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16.05.2019 | Review Article

Stem cell/cellular interventions in human spinal cord injury: Is it time to move from guidelines to regulations and legislations? Literature review and Spinal Cord Society position statement

European Spine Journal
Harvinder S. Chhabra, Kanchan Sarda, Geeta Jotwani, M. Gourie-Devi, Erkan Kaptanoglu, Susan Charlifue, S. L. Yadav, B. Mohapatra, Abhishek Srivastava, Kedar Phadke
Wichtige Hinweise

Electronic supplementary material

The online version of this article (https://​doi.​org/​10.​1007/​s00586-019-06003-3) contains supplementary material, which is available to authorized users.

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In preclinical studies, many stem cell/cellular interventions demonstrated robust regeneration and/or repair in case of SCI and were considered a promising therapeutic candidate. However, data from clinical studies are not robust. Despite lack of substantial evidence for the efficacy of these interventions in spinal cord injury (SCI), many clinics around the world offer them as “therapy.” These “clinics” claim efficacy through patient testimonials and self-advertisement without any scientific evidence to validate their claims. Thus, SCS established a panel of experts to review published preclinical studies, clinical studies and current global guidelines/regulations on usage of cellular transplants and make recommendations for their clinical use.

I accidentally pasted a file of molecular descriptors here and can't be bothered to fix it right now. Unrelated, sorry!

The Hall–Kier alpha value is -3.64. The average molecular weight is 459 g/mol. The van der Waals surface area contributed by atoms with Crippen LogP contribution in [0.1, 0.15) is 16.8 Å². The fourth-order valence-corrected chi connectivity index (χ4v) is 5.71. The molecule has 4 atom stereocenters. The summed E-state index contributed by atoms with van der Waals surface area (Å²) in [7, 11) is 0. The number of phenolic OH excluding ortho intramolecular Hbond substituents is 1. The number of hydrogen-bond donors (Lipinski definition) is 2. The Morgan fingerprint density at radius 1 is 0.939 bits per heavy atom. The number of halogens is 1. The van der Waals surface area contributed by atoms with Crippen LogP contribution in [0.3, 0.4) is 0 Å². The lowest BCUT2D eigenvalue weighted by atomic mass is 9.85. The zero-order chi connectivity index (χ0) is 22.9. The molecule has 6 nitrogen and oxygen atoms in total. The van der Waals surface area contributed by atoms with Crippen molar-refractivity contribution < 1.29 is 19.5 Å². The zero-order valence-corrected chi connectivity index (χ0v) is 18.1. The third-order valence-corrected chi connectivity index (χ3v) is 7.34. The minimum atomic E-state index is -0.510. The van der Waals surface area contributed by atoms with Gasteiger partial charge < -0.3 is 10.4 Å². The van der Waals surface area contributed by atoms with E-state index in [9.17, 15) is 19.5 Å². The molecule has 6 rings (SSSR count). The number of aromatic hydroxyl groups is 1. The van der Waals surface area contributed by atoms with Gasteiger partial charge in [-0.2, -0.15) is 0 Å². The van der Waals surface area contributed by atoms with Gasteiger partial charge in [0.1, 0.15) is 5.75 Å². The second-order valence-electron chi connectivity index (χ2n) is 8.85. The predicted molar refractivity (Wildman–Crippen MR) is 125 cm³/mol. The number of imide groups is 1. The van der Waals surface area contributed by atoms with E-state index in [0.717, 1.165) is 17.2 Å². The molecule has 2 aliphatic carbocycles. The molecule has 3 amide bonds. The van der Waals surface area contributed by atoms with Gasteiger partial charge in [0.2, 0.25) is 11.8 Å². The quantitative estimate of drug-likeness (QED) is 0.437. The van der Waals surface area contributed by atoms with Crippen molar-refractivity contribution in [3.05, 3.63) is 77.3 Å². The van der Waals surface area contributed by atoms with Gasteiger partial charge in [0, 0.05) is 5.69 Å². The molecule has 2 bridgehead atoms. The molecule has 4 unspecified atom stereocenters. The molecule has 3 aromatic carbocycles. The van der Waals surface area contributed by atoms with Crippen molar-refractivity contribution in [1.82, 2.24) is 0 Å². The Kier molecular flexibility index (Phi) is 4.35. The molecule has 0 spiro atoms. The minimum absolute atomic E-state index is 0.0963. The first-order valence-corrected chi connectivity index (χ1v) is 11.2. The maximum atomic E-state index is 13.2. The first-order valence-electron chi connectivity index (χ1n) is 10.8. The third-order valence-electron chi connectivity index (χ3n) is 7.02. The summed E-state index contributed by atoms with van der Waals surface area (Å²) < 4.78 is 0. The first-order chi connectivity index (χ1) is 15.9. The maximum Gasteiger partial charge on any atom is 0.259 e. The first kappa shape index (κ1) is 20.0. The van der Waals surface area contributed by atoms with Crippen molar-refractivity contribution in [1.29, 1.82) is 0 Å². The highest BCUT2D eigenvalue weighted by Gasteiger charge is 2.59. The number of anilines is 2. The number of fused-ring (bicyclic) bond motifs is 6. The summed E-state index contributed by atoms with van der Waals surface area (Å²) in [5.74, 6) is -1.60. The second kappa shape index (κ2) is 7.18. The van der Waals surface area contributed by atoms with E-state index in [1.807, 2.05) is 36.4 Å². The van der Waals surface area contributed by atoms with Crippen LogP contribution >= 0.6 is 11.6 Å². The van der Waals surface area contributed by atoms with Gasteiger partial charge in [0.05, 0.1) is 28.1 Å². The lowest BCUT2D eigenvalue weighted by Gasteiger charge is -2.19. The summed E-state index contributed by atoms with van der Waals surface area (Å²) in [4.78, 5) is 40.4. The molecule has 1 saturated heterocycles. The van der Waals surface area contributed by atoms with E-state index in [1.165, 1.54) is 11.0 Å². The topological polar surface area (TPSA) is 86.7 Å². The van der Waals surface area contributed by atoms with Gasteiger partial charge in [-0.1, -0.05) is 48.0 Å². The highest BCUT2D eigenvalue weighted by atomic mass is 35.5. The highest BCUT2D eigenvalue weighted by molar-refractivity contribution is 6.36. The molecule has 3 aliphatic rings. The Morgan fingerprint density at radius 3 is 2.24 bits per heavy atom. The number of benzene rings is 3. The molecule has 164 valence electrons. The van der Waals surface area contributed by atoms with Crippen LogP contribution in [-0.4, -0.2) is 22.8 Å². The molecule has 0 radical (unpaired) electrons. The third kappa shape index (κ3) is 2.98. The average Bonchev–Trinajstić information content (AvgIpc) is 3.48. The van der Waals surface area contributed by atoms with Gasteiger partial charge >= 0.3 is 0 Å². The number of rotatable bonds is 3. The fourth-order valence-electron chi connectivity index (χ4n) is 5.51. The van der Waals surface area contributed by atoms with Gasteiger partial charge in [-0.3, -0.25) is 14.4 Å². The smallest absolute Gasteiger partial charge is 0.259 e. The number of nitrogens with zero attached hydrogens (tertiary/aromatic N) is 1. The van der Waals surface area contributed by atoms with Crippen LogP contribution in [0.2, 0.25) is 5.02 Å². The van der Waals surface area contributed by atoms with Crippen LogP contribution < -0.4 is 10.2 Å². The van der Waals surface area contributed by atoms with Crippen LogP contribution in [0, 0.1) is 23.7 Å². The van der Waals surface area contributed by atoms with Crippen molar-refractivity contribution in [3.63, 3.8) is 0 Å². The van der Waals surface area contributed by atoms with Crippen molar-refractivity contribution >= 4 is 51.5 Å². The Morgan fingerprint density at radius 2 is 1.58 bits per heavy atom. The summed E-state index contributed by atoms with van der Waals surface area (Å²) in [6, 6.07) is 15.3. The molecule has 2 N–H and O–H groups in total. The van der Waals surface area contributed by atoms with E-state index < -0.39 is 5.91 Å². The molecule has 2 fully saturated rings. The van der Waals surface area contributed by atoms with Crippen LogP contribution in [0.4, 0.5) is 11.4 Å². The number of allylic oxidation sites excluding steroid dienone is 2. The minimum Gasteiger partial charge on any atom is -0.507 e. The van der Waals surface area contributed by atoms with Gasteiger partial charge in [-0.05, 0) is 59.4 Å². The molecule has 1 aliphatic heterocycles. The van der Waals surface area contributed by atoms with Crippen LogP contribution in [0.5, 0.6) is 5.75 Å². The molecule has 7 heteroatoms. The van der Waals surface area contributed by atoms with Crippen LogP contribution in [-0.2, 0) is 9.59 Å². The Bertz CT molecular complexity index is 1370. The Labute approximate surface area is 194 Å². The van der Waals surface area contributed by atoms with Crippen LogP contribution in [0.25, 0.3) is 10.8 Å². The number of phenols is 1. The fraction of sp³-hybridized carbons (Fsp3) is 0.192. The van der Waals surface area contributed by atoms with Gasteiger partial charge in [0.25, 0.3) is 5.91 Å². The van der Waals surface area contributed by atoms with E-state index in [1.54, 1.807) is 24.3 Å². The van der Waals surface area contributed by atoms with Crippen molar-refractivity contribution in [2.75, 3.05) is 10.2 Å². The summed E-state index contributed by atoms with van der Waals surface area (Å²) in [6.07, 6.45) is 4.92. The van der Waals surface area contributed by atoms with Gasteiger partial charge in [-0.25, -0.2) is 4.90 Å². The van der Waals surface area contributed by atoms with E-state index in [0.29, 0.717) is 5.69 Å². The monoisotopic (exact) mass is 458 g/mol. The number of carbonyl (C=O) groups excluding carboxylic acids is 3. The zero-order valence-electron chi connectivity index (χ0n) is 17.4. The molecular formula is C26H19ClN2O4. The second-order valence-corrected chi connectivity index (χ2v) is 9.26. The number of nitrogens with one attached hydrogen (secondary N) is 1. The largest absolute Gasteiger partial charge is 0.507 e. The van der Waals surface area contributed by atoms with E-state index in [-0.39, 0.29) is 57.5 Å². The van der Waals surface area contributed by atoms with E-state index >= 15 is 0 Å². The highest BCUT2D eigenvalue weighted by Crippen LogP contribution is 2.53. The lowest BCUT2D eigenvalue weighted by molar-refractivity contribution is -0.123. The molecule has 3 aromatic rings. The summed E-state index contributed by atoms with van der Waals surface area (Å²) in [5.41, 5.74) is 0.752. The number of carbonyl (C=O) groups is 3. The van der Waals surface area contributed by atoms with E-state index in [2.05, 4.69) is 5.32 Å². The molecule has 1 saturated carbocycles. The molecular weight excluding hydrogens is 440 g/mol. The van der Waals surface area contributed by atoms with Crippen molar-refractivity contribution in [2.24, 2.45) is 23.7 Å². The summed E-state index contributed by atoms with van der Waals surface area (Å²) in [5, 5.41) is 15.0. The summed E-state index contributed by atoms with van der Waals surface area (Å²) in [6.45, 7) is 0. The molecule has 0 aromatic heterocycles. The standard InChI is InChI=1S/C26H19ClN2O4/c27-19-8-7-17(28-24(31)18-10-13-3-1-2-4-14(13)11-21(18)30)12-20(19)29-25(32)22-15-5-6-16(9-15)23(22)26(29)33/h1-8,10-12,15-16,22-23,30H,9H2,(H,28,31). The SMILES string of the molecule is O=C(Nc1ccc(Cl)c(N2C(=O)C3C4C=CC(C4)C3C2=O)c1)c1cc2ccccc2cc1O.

The literature review and draft position statement was compiled and circulated among the panel and relevant suggestions incorporated to reach consensus. This was discussed and finalized in an open forum during the SCS Annual Meeting, ISSICON.


Preclinical evidence suggests safety and clinical potency of cellular interventions after SCI. However, evidence from clinical studies consisted of mostly case reports or uncontrolled case series/studies. Data from animal studies cannot be generalized to human SCI with regard to toxicity prediction after auto/allograft transplantation.


Currently, cellular/stem cell transplantation for human SCI is experimental and needs to be tested through a valid clinical trial program. It is not ethical to provide unproven transplantation as therapy with commercial implications. To stop the malpractice of marketing such “unproven therapies” to a vulnerable population, it is crucial that all countries unite to form common, well-defined regulations/legislation on their use in SCI.

Graphical abstract

These slides can be retrieved from Electronic Supplementary Material.

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Supplementary material 2 (DOCX 17 kb)
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